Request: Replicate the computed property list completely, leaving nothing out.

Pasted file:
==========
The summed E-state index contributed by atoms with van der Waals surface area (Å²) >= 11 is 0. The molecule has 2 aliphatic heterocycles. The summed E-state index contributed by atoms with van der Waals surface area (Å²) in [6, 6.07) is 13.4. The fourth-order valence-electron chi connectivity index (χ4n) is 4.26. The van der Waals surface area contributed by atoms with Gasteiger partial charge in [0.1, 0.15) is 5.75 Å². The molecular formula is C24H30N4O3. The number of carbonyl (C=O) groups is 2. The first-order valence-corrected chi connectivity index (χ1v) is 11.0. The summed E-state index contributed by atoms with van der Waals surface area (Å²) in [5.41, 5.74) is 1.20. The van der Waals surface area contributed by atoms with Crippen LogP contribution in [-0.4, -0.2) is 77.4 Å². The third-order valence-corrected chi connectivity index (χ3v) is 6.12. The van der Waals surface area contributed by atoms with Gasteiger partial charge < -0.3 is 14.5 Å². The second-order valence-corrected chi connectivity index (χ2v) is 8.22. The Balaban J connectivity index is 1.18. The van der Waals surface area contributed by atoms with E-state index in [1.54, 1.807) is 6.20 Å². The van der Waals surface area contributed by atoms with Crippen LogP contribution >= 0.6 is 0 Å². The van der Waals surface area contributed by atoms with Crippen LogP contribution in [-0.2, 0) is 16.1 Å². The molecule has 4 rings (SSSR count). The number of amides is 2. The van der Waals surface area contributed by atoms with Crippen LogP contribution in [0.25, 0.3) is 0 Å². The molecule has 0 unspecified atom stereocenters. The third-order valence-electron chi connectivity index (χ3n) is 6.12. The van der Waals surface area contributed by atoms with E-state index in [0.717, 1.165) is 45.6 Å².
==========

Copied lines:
The summed E-state index contributed by atoms with van der Waals surface area (Å²) >= 11 is 0. The molecule has 2 aliphatic heterocycles. The summed E-state index contributed by atoms with van der Waals surface area (Å²) in [6, 6.07) is 13.4. The fourth-order valence-electron chi connectivity index (χ4n) is 4.26. The van der Waals surface area contributed by atoms with Gasteiger partial charge in [0.1, 0.15) is 5.75 Å². The molecular formula is C24H30N4O3. The number of carbonyl (C=O) groups is 2. The first-order valence-corrected chi connectivity index (χ1v) is 11.0. The summed E-state index contributed by atoms with van der Waals surface area (Å²) in [5.41, 5.74) is 1.20. The van der Waals surface area contributed by atoms with Crippen LogP contribution in [-0.4, -0.2) is 77.4 Å². The third-order valence-corrected chi connectivity index (χ3v) is 6.12. The van der Waals surface area contributed by atoms with Gasteiger partial charge < -0.3 is 14.5 Å². The second-order valence-corrected chi connectivity index (χ2v) is 8.22. The Balaban J connectivity index is 1.18. The van der Waals surface area contributed by atoms with E-state index in [1.54, 1.807) is 6.20 Å². The van der Waals surface area contributed by atoms with Crippen LogP contribution >= 0.6 is 0 Å². The van der Waals surface area contributed by atoms with Crippen LogP contribution in [-0.2, 0) is 16.1 Å². The molecule has 4 rings (SSSR count). The number of amides is 2. The van der Waals surface area contributed by atoms with Crippen LogP contribution in [0.25, 0.3) is 0 Å². The molecule has 0 unspecified atom stereocenters. The third-order valence-electron chi connectivity index (χ3n) is 6.12. The van der Waals surface area contributed by atoms with E-state index in [0.717, 1.165) is 45.6 Å².